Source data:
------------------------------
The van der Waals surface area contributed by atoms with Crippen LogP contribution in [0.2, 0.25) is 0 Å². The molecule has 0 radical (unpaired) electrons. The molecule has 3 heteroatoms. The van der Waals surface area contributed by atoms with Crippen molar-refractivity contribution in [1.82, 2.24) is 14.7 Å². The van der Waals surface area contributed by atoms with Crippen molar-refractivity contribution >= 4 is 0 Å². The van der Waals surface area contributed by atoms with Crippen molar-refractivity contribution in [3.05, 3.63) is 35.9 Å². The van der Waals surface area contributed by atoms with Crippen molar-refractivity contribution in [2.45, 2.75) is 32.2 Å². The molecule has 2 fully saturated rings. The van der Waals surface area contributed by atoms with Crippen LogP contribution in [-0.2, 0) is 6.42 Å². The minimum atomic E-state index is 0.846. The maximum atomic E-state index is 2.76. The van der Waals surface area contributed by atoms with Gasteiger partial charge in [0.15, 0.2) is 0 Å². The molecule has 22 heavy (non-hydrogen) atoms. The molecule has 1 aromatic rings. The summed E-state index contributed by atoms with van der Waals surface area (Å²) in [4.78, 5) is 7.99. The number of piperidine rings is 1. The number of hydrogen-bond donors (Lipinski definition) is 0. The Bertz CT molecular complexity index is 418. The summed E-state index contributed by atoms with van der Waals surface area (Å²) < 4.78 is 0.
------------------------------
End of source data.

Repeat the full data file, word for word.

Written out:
The van der Waals surface area contributed by atoms with Crippen LogP contribution in [0.2, 0.25) is 0 Å². The molecule has 0 radical (unpaired) electrons. The molecule has 3 heteroatoms. The van der Waals surface area contributed by atoms with Crippen molar-refractivity contribution in [1.82, 2.24) is 14.7 Å². The van der Waals surface area contributed by atoms with Crippen molar-refractivity contribution >= 4 is 0 Å². The van der Waals surface area contributed by atoms with Crippen molar-refractivity contribution in [3.05, 3.63) is 35.9 Å². The van der Waals surface area contributed by atoms with Crippen molar-refractivity contribution in [2.45, 2.75) is 32.2 Å². The molecule has 2 fully saturated rings. The van der Waals surface area contributed by atoms with Crippen LogP contribution in [-0.2, 0) is 6.42 Å². The minimum atomic E-state index is 0.846. The maximum atomic E-state index is 2.76. The van der Waals surface area contributed by atoms with Gasteiger partial charge in [0.15, 0.2) is 0 Å². The molecule has 22 heavy (non-hydrogen) atoms. The molecule has 1 aromatic rings. The summed E-state index contributed by atoms with van der Waals surface area (Å²) in [4.78, 5) is 7.99. The number of piperidine rings is 1. The number of hydrogen-bond donors (Lipinski definition) is 0. The Bertz CT molecular complexity index is 418. The summed E-state index contributed by atoms with van der Waals surface area (Å²) < 4.78 is 0.